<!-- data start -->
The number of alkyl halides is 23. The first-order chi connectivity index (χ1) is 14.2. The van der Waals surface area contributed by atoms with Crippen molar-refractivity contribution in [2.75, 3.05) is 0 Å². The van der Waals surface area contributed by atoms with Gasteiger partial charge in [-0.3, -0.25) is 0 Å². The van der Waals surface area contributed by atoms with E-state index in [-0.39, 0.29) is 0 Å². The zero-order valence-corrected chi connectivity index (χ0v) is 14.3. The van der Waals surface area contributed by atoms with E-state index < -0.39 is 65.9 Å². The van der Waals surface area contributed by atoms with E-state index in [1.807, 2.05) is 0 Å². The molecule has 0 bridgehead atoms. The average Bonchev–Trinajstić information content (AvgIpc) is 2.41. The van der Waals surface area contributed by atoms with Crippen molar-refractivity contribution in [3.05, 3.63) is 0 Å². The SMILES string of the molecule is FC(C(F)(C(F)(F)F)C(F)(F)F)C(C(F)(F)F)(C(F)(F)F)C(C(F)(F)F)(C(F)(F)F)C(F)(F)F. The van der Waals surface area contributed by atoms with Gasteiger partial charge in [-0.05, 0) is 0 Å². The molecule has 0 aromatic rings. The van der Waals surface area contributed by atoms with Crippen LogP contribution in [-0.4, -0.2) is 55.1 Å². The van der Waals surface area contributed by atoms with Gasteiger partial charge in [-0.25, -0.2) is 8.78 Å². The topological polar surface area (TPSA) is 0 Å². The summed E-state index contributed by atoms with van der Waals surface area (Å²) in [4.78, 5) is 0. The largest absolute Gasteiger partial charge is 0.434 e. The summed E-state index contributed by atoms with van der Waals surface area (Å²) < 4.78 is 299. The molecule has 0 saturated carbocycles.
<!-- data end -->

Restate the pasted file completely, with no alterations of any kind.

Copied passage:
The number of alkyl halides is 23. The first-order chi connectivity index (χ1) is 14.2. The van der Waals surface area contributed by atoms with Crippen molar-refractivity contribution in [2.75, 3.05) is 0 Å². The van der Waals surface area contributed by atoms with Gasteiger partial charge in [-0.3, -0.25) is 0 Å². The van der Waals surface area contributed by atoms with E-state index in [-0.39, 0.29) is 0 Å². The zero-order valence-corrected chi connectivity index (χ0v) is 14.3. The van der Waals surface area contributed by atoms with E-state index < -0.39 is 65.9 Å². The van der Waals surface area contributed by atoms with E-state index in [1.807, 2.05) is 0 Å². The molecule has 0 bridgehead atoms. The average Bonchev–Trinajstić information content (AvgIpc) is 2.41. The van der Waals surface area contributed by atoms with Crippen molar-refractivity contribution in [3.05, 3.63) is 0 Å². The SMILES string of the molecule is FC(C(F)(C(F)(F)F)C(F)(F)F)C(C(F)(F)F)(C(F)(F)F)C(C(F)(F)F)(C(F)(F)F)C(F)(F)F. The van der Waals surface area contributed by atoms with Gasteiger partial charge in [-0.05, 0) is 0 Å². The molecule has 0 aromatic rings. The van der Waals surface area contributed by atoms with Crippen LogP contribution in [-0.4, -0.2) is 55.1 Å². The van der Waals surface area contributed by atoms with Gasteiger partial charge in [-0.25, -0.2) is 8.78 Å². The topological polar surface area (TPSA) is 0 Å². The summed E-state index contributed by atoms with van der Waals surface area (Å²) in [4.78, 5) is 0. The largest absolute Gasteiger partial charge is 0.434 e. The summed E-state index contributed by atoms with van der Waals surface area (Å²) < 4.78 is 299. The molecule has 0 saturated carbocycles.